Microsoft acquires gaming startup run by 18-year-old

Xbox and the future of video gaming
Xbox and the future of video gaming

Microsoft just snatched up a startup run by a teenage entrepreneur.

Microsoft (MSFT)'s Xbox team announced on Thursday it acquired Beam, an interactive livestreaming platform for gamers.

18-year-old Matt Salsamendi launched his Seattle-based startup, which has 24 employees just 8 months ago. The terms of the deal have not been disclosed.

The move will support Microsoft's growth strategy around Xbox Live, one of the world's most popular social gaming platforms. The tech giant said in a blog post it is excited about Beam's ability to converge "playing and watching" and it will help make Xbox Live "more social and fun."

The lanky, articulate teen, first attracted attention after presenting Beam onstage at TechCrunch Disrupt's Startup Battlefield competition in May. He explained "traditional platforms don't provide any way for viewers to participate."

beam founder
Microsoft just bought 18-year-old Matt Salsamendi's interactive livestreaming platform for gamers.

Beam, on the other hand, lets gamers crowdsource control of the game so viewers can engage with players in real time. Viewers can do things like change the gamer's weapon, control the environment and warn them about possible enemies. They can do it all with virtually no delay -- something that sets it apart from other game streaming platforms, which have several second delays.

Related: This drone flies 70 mph and it was made by an 18-year old

Beam emerged as the Battlefield winner, winning $50,000. In June, Salsamendi and cofounder James Boehm, 20, were named Thiel Fellows in June 2016. Investor Peter Thiel's organization pays young entrepreneurs $100,000 over the course of two years in exchange for skipping college or dropping out to work on their own ventures.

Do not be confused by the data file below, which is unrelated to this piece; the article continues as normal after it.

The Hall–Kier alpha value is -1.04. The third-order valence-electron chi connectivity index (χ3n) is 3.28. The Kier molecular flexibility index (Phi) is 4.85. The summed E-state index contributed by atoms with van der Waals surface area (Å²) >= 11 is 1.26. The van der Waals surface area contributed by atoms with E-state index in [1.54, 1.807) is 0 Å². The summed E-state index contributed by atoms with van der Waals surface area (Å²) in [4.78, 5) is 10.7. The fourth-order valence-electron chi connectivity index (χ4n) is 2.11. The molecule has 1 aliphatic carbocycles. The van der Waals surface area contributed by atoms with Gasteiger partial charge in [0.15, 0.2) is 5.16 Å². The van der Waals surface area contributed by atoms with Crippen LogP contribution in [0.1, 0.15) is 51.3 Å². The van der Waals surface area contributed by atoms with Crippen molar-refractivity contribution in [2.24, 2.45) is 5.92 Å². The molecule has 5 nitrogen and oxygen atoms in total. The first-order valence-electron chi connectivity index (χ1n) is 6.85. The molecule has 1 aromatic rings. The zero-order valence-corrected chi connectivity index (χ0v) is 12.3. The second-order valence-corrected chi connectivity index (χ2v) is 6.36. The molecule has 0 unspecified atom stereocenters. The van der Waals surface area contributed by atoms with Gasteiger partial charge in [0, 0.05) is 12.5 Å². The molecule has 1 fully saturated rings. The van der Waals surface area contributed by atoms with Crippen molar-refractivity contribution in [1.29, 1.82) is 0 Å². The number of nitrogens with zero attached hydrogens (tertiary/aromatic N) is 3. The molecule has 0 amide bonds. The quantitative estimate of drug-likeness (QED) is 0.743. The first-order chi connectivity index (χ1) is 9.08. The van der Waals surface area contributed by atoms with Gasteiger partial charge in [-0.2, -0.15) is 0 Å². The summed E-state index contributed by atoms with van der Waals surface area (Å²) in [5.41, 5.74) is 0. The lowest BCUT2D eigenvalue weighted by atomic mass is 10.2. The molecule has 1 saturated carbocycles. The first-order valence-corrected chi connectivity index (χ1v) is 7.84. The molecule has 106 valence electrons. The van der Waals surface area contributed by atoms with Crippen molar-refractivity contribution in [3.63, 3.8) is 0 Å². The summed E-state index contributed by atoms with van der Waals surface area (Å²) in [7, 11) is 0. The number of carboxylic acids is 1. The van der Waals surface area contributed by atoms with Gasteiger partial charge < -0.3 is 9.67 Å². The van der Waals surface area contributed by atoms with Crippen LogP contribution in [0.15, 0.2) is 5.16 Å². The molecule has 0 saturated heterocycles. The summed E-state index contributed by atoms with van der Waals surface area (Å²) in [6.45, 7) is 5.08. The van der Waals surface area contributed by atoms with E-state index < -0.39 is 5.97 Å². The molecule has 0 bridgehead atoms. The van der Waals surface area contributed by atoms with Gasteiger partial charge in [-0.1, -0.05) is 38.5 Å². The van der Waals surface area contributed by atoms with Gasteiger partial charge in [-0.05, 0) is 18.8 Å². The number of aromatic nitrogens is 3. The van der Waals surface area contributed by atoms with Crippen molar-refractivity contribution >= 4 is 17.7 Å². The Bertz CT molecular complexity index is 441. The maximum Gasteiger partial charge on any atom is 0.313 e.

But Salsamendi's early success hasn't come without a lot of hard work.

"I vividly remember many of the hundreds of late nights that were spent. Hundreds of thousands of lines of code written. Millions of hours of streams during beta," wrote Salsamendi in a blog post entitled, "It's just the beginning.

"I knew that what we were building was unique and exciting, and the acquisition came with very good timing," Salsamendi told CNNMoney on Friday in an email. "We've got an awesome platform, a great community, and now it's time to grow."

Beam aims to gaming a more social experience by allowing viewers to actually get involved with gameplay.

He added the decision to sell "was the best route for us because of their focus on gaming communities with Xbox."

Beam has already garnered 100,000 members as part of its gaming community.

Salsamendi said he'll head up Beam in Redmond, Washington, Microsoft's headquarters, as part of Team Xbox's engineering group.

Salsamendi is also focused on expanding its workforce.

"You'll see be seeing lots of new faces in the community as we bring on new team members to help grow the platform," he wrote in his blog post. "I can't wait for you to meet them."

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